House Republicans Divided Over Potential Military Budget Cut

McCarthy made a deal with more conservative Republicans to hold a vote on capping spending at 2022 levels

Republicans in the House are divided over a deal Rep. Kevin McCarthy (R-CA) made with conservative GOP members to secure enough votes to win the speakership that could potentially bring this year’s military budget down by about $75 billion, although the chances of the cut making it through Congress are unlikely.

One of the concessions McCarthy made was to hold a vote on capping government spending at fiscal 2022 levels, which would bring the military budget down to $782 billion, significantly lower than the $857 billion approved for 2023.

It wasn’t clear if military spending would be included in the potential budget cut, but Rep. Jim Jordan (R-OH) appeared to confirm that it would be. “We got a $32 trillion debt. Everything has to be on the table,” Jordan said when asked about military spending on “Fox News Sunday.”

Other Republicans denied that military spending would be on the chopping block, including Rep. Chip Roy (R-Texas), who was involved in cutting a deal with McCarthy. “[D]uring negotiations, cuts to defense were NEVER DISCUSSED,” Roy’s office wrote on Twitter, according to POLITICO. “In fact, there was broad agreement spending cuts should focus on NON-DEFENSE discretionary spending.”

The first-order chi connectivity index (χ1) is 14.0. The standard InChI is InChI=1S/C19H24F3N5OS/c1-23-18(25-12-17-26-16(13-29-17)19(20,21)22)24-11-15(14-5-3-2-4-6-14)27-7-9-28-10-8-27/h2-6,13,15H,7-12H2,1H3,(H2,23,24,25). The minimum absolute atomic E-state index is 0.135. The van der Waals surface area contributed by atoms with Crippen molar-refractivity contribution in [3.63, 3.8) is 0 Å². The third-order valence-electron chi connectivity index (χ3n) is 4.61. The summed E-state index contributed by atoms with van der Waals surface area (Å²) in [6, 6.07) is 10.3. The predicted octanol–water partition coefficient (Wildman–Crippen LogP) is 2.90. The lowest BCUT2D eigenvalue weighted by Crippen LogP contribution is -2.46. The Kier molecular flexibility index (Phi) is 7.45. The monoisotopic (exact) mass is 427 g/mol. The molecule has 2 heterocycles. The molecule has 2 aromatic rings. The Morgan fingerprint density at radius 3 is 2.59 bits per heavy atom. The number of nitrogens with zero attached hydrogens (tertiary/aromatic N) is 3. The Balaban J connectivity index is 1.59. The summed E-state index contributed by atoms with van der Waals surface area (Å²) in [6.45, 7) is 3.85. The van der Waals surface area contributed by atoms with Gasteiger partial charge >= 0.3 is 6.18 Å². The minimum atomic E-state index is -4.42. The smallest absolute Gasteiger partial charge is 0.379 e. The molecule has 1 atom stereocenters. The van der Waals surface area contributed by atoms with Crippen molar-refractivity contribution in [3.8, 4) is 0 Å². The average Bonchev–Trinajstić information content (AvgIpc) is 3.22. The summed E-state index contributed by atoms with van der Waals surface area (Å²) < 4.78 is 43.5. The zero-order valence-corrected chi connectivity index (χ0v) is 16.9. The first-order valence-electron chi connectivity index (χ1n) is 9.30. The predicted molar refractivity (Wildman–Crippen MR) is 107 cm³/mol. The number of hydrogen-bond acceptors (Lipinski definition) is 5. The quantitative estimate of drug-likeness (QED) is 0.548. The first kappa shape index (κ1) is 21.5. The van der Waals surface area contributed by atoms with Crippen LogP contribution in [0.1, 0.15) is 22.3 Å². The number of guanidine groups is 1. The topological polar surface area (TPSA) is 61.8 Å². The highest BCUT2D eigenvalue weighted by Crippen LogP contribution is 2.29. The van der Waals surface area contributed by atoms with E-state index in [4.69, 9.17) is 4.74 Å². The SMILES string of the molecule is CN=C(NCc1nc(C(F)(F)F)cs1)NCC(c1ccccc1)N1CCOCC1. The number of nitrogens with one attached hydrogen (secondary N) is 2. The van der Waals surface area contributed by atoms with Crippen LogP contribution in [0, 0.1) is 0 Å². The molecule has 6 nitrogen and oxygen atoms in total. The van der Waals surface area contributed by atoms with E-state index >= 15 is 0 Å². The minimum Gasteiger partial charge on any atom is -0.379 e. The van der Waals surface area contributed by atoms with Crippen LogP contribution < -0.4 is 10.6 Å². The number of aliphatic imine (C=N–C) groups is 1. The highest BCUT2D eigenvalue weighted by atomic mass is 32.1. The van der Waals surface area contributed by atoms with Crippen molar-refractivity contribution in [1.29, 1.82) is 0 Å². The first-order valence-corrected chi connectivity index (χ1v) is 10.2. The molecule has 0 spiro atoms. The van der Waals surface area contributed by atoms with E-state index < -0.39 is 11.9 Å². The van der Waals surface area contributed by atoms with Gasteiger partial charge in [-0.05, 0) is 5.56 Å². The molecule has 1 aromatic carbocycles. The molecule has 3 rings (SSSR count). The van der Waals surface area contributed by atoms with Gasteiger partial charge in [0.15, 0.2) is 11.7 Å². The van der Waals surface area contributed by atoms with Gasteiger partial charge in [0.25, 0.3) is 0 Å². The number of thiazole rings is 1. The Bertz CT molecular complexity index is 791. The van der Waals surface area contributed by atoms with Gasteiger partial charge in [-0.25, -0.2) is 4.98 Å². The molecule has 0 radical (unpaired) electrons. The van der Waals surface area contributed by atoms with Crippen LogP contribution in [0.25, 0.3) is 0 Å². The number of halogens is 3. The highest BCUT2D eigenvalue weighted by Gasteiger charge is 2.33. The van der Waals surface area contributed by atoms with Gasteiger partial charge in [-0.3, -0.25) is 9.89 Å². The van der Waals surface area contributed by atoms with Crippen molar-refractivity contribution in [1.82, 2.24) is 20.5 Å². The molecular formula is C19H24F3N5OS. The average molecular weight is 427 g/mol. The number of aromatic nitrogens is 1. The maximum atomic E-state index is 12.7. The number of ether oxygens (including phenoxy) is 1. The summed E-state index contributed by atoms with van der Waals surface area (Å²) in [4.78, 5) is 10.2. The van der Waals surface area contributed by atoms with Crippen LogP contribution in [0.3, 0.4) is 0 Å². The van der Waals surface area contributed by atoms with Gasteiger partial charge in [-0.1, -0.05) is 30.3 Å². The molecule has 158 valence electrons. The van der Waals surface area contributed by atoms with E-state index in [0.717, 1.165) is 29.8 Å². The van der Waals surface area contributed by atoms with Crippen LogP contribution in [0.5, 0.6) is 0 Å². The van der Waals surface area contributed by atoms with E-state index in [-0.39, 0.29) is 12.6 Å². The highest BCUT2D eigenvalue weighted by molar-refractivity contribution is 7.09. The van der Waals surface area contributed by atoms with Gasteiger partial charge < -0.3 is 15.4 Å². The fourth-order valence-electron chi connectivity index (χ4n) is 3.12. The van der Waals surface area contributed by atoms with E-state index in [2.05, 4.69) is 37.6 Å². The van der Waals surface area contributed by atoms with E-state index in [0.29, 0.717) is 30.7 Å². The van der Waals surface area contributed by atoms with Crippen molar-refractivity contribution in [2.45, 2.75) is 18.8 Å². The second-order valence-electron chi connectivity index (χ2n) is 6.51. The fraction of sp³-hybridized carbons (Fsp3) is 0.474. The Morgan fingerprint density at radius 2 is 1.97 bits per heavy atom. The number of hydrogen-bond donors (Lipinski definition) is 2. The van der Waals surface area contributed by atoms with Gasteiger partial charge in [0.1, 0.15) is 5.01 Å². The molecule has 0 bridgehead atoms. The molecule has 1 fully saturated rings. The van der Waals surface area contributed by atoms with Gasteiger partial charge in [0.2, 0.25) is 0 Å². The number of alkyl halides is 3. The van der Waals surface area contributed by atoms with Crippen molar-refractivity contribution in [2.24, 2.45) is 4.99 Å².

Rep. Nancy Mace (R-SC) criticized the deal McCarthy made with conservatives and said she doesn’t “want to see defense cuts.”

Realistically, a vote to bring military spending back down to 2022 levels has very little chance of passing through the House and Senate. Enough House Republicans would be opposed to the idea, as well as the majority of Democrats, although some progressives favor slashing the military budget.

Rep. Ilhan Omar (D-MN) said the prospect of cutting the Pentagon budget was “pretty exciting,” and Rep. Ro Khanna (D-CA) also expressed support for the idea. “I think it is absurd we are going to have almost a trillion dollar defense budget … And if they’re going to look at that and make certain cuts, then let’s have that conversation,” Khanna said.

Author: Dave DeCamp

Dave DeCamp is the news editor of, follow him on Twitter @decampdave.